Week 11–Opening the Kiln | Johns Hopkins Archaeological Museum
Week 11–Opening the Kiln By Savannah de Montesquiou Week 11–Opening the Kiln My name is Savannah de Montesquiou, and I am Sophomore majoring in History of Art and double minoring in Entrepreneurship & Management and Visual Arts. In addition to my historical and academic studies of art, I have a stro…
Week 10–Fire in the Hole | Johns Hopkins Archaeological Museum
Week 10–Fire in the Hole By Arthur Zhang Week 10–Fire in the Hole I am a sophomore majoring in Biology and minoring in Visual Arts. I am interested in this course for both its artistic and scientific approaches to recreating ancient Greek ceramics. I hope my stints with drawing, painting and photogr…
Unloading the kiln!
The "Recreating Ancient Greek Ceramics" class finally got to see whether the cups they'd been working on for 10 weeks fired black and red, as the ancient Greek pots did in antiquity. Nothing tastes as sweet as sparkling grape juice drunk from a kylix fresh out of the kiln...
Firing an (ancient-ish) Greek kiln
The course "Recreating Ancient Greek Ceramics" fired its replica ancient kiln last night (April 8th) under the watchful eye of master potter and kiln master Matthew Hyleck. We went from 52 degrees F to 1750 degrees F in 11 hours with surprisingly little wood and a fair amount of hope that our pots will survive the firing AND come out both red and black. Wish us luck for the opening of the kiln tomorrow night!
In Spring 2015, Sanchita Balachandran, the Archaeological Museum’s Curator/Conservator will teach an interactive, hands on course titled “Recreating Ancient Greek Ceramics.” The course will bring together undergraduate and graduate students across disciplines to work closely with expert ceramics artists including Matthew Hyleck at Baltimore Clayworks and consult with art historians, archaeologists, art conservators and materials scientists to attempt to recreate similar vessels.
The progress will be reported on a weekly basis on the museum website.
The museum is undertaking several major projects to enhance the use and study of our collection in courses, student and faculty research, and for the enjoyment of the public. Some of our current endeavors include:
- Rehousing the entire museum collection. We are currently unpacking thousands of artifacts which were packed and moved from Gilman Hall prior to the building’s renovation. Our task is to unpack all of this material and have it rehoused in archival storage containers so that they can be moved into museum study drawers or our new storage area, and thus be made accessible for the first time in many years.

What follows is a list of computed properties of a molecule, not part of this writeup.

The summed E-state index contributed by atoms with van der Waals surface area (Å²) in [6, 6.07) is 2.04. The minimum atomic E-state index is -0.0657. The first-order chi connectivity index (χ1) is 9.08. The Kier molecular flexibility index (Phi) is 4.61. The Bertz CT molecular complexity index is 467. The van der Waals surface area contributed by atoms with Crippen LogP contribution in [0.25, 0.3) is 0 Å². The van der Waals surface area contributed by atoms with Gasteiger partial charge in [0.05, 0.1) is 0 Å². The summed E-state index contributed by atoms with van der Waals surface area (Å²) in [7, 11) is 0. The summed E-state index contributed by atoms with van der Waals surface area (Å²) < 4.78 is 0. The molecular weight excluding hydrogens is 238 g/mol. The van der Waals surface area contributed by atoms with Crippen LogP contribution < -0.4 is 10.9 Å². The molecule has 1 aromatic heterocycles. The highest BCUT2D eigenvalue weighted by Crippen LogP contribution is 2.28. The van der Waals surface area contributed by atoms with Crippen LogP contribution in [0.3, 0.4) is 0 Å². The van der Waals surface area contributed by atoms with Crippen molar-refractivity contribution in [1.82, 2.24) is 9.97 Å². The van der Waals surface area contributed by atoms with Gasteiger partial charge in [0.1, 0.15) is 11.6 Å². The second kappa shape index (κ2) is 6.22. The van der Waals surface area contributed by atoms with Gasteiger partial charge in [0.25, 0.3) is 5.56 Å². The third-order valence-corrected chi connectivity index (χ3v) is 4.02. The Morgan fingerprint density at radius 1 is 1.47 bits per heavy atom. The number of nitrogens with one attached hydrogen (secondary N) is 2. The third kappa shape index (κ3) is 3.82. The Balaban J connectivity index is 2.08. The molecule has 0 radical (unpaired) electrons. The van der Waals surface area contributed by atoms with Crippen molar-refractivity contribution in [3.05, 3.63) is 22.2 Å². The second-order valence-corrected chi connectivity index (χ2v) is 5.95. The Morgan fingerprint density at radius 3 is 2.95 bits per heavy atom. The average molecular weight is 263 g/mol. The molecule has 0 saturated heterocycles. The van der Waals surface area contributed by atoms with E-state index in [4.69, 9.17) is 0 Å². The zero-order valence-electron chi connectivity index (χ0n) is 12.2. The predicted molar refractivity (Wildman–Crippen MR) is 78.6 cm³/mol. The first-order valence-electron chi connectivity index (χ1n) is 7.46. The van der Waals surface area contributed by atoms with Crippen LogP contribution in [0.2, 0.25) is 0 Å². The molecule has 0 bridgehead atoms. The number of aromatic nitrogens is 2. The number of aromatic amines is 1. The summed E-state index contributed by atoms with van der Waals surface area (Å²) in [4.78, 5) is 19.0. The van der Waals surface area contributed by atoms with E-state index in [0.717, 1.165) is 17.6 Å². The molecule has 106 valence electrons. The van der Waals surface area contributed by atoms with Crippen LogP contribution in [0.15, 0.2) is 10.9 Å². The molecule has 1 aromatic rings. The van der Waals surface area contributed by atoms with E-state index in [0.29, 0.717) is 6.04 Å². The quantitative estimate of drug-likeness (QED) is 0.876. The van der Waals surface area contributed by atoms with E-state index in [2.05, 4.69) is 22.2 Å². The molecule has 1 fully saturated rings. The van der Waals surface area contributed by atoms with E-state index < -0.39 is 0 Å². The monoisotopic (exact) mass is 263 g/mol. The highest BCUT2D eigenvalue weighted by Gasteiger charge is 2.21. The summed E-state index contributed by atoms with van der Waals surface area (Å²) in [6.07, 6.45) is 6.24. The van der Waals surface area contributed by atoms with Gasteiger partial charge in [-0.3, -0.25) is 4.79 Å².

- Cataloging all objects in our collection. We are in the process of cataloging our entire collection so that it can be viewed as part of an online searchable database within the next two years. This challenging project includes extensive archival research; careful description and examination of each artifact; and high quality photography of each object. As part of this project, we developed a new database which will capture all of this information and include invaluable research information such as references, links to other objects within our collection which are relevant and information on the conservation of the artifacts.
- Conserving artifacts for display and study. As part of our mission to conserve and care for the museum collection, we are examining and conserving objects in need of conservation prior to their display or storage.
- Analytical research of museum objects. We are currently in the process of purchasing state of the art scientific equipment to better understand our museum collection. To this end, we will be purchasing a high quality microscope with digital photography and videography capabilities for examination of objects and for displaying this information to students within the classroom. We will also be acquiring a portable X-ray fluorescence instrument which will allow us to non-destructively analyze pigments, metal compositions, and other material characteristics.
To read more about cylinder seals, an excellent introduction is Dominique Collon’s First Impressions: Cylinder Seals in the Ancient Near East. For more detailed discussions, see the series Catalogue of the Western Asiatic Seals in the British Museum: Cylinder Seals, which has five volumes dedicated to particular periods (Vol. 1: Uruk through Early Dynastic; Vol. 2: [...]Read more